Center for Food Safety and Applied Nutrition - Constituent Update
FDA Announces Final Rule on Bovine Spongiform Encephalopathy
March 17, 2016
The U.S. Food and Drug Administration today issued a rule finalizing three previously-issued interim final rules designed to further reduce the potential risk of bovine spongiform encephalopathy (BSE), sometimes referred to as “mad cow disease,” in human food.
The final rule provides definitions for prohibited cattle materials and prohibits their use in human food, dietary supplements, and cosmetics, to address the potential risk of BSE. These materials include:
- Specified risk materials (SRMs ): brain, skull, eyes, trigeminal ganglia, spinal cord, vertebral column (excluding the vertebrae of the tail, the transverse processes of the thoracic and lumbar vertebrae, and the wings of the sacrum), and dorsal root ganglia (DRG) of cattle 30 months of age and older, and the tonsils and distal ileum of the small intestine from all cattle.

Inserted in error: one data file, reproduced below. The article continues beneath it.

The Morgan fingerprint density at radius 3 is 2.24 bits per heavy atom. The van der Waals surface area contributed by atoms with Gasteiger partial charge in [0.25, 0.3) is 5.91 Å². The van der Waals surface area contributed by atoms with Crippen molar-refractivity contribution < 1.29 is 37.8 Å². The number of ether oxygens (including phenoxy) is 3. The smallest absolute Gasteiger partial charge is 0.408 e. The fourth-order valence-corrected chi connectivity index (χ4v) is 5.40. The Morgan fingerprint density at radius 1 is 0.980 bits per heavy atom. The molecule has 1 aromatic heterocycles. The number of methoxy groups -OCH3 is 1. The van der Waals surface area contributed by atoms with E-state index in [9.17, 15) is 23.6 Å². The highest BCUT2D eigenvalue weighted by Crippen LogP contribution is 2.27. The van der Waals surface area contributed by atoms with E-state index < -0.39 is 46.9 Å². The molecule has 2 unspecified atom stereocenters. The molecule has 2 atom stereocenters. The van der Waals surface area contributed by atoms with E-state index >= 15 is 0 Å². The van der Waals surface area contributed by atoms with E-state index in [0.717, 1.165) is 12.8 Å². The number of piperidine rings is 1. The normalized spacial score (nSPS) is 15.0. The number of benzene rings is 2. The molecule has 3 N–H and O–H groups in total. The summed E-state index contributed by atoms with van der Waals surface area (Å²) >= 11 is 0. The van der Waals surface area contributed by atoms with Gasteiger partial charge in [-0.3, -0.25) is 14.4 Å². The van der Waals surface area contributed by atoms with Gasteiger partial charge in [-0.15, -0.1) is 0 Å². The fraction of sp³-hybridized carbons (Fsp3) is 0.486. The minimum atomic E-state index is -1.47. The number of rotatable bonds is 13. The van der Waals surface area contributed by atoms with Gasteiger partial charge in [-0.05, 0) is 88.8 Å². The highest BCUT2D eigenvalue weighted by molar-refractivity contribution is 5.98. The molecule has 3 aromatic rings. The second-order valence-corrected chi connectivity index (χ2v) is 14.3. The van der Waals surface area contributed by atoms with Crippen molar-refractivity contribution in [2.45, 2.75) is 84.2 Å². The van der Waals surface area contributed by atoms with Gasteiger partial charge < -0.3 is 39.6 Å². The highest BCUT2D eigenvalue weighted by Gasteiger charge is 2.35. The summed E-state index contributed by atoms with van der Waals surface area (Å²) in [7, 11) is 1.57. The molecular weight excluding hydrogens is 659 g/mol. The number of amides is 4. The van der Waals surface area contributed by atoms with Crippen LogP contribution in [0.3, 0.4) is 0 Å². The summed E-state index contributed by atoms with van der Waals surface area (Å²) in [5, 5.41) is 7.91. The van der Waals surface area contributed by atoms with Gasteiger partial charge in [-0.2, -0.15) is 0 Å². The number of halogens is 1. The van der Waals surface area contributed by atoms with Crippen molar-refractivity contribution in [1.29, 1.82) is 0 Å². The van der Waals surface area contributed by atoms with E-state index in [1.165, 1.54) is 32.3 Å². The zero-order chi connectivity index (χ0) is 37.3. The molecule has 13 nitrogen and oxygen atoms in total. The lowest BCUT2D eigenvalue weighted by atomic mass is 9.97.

- The small intestine from all cattle unless the distal ileum has been properly removed,
- Material from nonambulatory disabled cattle,
- Material from cattle not inspected and passed, or mechanically separated (MS) (Beef).
The rule additionally confirms that milk and milk products, hides and hide-derived products, tallow that contains no more than 0.15 percent insoluble impurities, and tallow derivatives are not prohibited cattle materials. The FDA also finalized the process for designating a country as not subject to BSE-related restrictions applicable to FDA regulated human food and cosmetics.
Finally, the rule provides a definition of gelatin and clarifies that gelatin is not considered a prohibited cattle material if it is manufactured using the customary industry processes specified. Gelatin was never considered a prohibited cattle material, but FDA had never specifically defined gelatin in past IFRs.
The FDA is taking this action to minimize human exposure to certain cattle material that could potentially contain the BSE agent. It is important to note that the U.S. has long had measures in place to prevent the introduction and spread of BSE, including those affirmed in this rule; therefore the risk of human exposure to the BSE agent from FDA-regulated human food and cosmetics is negligible.
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